My Overall Thoughts
Before this installation, the floor was not something to be excited bout. Now this feels like a completely new place. It’s too soon for me to tell you much outside of the installation. I felt the installation was quick. It was easy, and I have no regrets. The floor looks to be durable, and I can see it holding up for a long time. Just keep sharp objects away like metal and utility knives.
From what I experienced, you do not need to be skilled to take on this project. I am confident that almost anyone can lock this out in a day’s work, depending on your speed, two days tops.
I did some research and gathered what I found out about Husky PVC flooring. Check it out below. For more garage projects, check out these articles on how to build your own garage cabinets and 3 upgrades you can make to your garage door!
So here it is, the part I was excited to see! the floor did not buckle when driving a vehicle on it! I can be at peace now.
How much did this project cost?
- (31) Boxes of Husky PVC Tiles $1518.38
- (1) Trim kit $37.06
- (3) 5in PVC Trim baseboard $88.35
- (1) Liquid nail $7.27
Grand Total: $1651.56 + Tax
Questions about HUSKY PVC tiles
Where can you use Husky PVC Floor tiles?
These tiles can be used in a garage, workshop, basement, and even gym.
What’s the odor like?
Unlike many rubber-type PVC materials, the odor here is slight to none.
Durability/How does it hold up?
Moisture: These tiles can be wet; they are also designed to pass air underneath. This uniques feature allows moisture to evaporate.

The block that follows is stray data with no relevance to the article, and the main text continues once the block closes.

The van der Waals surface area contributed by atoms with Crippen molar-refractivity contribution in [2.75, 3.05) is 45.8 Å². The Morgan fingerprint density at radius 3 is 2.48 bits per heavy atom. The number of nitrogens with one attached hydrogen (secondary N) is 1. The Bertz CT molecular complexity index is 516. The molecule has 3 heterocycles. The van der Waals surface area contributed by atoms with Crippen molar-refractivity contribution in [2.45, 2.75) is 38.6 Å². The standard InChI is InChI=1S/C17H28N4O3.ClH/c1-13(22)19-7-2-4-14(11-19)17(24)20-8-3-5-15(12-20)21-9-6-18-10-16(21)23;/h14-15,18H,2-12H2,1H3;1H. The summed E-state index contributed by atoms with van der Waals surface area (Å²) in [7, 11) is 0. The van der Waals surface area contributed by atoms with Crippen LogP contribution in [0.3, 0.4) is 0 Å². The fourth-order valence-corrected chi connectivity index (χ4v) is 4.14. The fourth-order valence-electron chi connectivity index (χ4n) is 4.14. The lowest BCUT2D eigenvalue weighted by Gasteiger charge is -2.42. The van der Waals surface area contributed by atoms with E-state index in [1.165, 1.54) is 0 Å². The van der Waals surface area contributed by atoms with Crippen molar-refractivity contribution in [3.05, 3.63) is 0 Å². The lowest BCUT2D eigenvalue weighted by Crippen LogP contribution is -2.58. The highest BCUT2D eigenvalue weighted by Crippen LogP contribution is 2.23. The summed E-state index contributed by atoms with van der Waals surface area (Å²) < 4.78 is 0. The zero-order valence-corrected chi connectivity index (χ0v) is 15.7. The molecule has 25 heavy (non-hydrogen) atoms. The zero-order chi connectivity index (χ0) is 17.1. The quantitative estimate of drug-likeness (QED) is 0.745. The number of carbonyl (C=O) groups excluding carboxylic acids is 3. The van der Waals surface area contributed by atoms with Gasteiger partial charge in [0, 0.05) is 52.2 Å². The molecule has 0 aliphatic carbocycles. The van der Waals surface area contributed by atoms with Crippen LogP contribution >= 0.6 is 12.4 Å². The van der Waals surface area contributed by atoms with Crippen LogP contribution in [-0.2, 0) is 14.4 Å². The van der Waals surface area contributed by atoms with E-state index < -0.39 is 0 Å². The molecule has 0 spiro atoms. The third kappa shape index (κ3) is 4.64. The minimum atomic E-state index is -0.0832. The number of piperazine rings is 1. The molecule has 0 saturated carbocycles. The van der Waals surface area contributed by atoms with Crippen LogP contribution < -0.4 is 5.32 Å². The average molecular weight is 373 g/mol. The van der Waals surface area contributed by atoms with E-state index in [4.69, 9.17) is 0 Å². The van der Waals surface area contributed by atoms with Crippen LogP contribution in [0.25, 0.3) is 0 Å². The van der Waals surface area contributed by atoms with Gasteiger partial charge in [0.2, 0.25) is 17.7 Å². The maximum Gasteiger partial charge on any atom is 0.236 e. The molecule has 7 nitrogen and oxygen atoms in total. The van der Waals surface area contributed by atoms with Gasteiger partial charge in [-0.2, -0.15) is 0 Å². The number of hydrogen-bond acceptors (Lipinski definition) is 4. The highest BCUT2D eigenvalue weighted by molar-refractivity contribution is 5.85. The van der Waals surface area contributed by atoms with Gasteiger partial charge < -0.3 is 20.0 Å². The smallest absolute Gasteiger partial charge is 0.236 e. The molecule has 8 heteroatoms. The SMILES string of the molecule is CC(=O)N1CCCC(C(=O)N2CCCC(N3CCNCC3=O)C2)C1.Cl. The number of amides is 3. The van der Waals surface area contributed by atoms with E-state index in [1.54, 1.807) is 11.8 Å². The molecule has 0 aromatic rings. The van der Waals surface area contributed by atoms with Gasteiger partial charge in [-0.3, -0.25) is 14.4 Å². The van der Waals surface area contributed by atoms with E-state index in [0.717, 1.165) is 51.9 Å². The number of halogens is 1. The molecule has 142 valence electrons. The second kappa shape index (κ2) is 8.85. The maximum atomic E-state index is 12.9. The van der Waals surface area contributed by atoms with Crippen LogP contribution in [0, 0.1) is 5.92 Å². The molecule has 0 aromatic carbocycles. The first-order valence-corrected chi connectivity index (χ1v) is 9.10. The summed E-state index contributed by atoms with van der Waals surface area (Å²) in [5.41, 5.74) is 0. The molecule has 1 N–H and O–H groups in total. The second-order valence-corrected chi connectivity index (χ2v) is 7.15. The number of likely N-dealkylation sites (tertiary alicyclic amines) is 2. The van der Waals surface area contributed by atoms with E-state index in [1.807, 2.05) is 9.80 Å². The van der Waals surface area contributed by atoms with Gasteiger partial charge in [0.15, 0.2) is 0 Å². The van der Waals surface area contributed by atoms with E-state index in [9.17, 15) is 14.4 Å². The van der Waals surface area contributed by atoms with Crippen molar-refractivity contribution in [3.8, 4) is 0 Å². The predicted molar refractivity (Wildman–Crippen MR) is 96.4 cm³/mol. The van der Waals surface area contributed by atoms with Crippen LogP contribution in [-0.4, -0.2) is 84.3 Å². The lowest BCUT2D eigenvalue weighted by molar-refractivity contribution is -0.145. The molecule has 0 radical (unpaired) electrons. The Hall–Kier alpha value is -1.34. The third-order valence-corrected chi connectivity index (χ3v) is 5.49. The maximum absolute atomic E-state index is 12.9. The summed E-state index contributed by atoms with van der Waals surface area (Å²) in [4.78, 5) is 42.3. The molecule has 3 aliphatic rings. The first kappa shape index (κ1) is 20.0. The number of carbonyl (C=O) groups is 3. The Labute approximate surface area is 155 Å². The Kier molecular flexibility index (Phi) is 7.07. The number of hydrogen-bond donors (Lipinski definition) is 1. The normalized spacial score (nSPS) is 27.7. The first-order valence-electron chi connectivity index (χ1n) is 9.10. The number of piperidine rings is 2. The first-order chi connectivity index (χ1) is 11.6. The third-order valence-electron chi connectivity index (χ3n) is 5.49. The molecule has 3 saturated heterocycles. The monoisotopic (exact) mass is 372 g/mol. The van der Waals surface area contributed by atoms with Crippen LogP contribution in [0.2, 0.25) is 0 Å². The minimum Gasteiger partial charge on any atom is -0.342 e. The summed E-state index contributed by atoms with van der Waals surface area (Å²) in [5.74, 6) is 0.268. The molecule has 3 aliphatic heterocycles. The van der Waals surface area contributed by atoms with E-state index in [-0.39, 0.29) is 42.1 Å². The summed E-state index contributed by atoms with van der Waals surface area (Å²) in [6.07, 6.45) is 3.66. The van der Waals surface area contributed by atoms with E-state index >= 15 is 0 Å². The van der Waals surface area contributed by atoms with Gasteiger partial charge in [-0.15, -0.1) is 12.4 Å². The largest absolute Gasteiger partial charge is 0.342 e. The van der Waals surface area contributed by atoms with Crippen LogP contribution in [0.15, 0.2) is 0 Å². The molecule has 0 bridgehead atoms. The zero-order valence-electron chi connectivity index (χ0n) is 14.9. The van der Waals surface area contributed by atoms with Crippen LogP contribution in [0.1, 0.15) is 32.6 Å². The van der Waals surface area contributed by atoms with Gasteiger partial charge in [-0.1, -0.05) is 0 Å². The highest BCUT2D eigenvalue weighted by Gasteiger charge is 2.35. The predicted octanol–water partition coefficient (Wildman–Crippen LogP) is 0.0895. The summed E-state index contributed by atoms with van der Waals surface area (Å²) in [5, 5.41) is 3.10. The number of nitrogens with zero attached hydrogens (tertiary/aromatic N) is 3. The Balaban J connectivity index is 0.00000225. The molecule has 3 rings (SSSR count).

Outdoors: Despite the product being labeled for indoor and outdoor use, I would be cautious when used outside, especially if it will be in direct sunlight. The heat from the sun will cause manipulation of the tiles. This is not a concern for me because this will be installed in a garage.
Jacks & Stands: The tiles are very durable, but for added protection, you can use extra pieces of tile or small panels of wood to place the jacks on top of to prevent any denting in the PVC.
Can I drop tools on it?
Yes, your tools likely will not break, but it is possible that they can dent or pierce the tiles and leave small damages that way.
How do I clean it?
For dirt/debris, you can sweep and vacuum. For spills, use a mop or hand towel and mild detergent. You can use a rotary scrubber with a soft pad or nylon brushes for any heavy cleaning.
What if a tile is damaged? Should I keep a spare box?
If you have leftovers, stash them. It’s good to have spare tiles on hand just in case a tile is damaged. If you got lucky and used the exact amount and extra box would not hurt. There are no signs of it, but if this product ever becomes discontinued, it will be one of those thank-you moments.
Can you mix tile colors?
Yes! The tiles come in packs of 6, and the teeth will align the same way, so they’re easy to mix and match. Get creative, or keep it simple as I did!
What if I spill paint on it?
Paint, in general, does not hold up well on PVC surfaces, so the paint will usually chip or peel due to the expanding and flexible nature of the flooring. However, if it doesn’t, you can use basic rubbing alcohol. Let it sit, so the paint absorbs it, and it should come off with a warm-soaked towel or sponge. To avoid any accident, cover the floor first, then paint away.
Resistance to automotive chemicals?
Because they are made from PVC, they will resist automotive chemicals, but I believe harsh chemical properties can wear away at them over time. The best thing you can do is clean up spills or leaks right away, but the great thing about these floor tiles is you can always remove a damaged tile and replace it with a new one!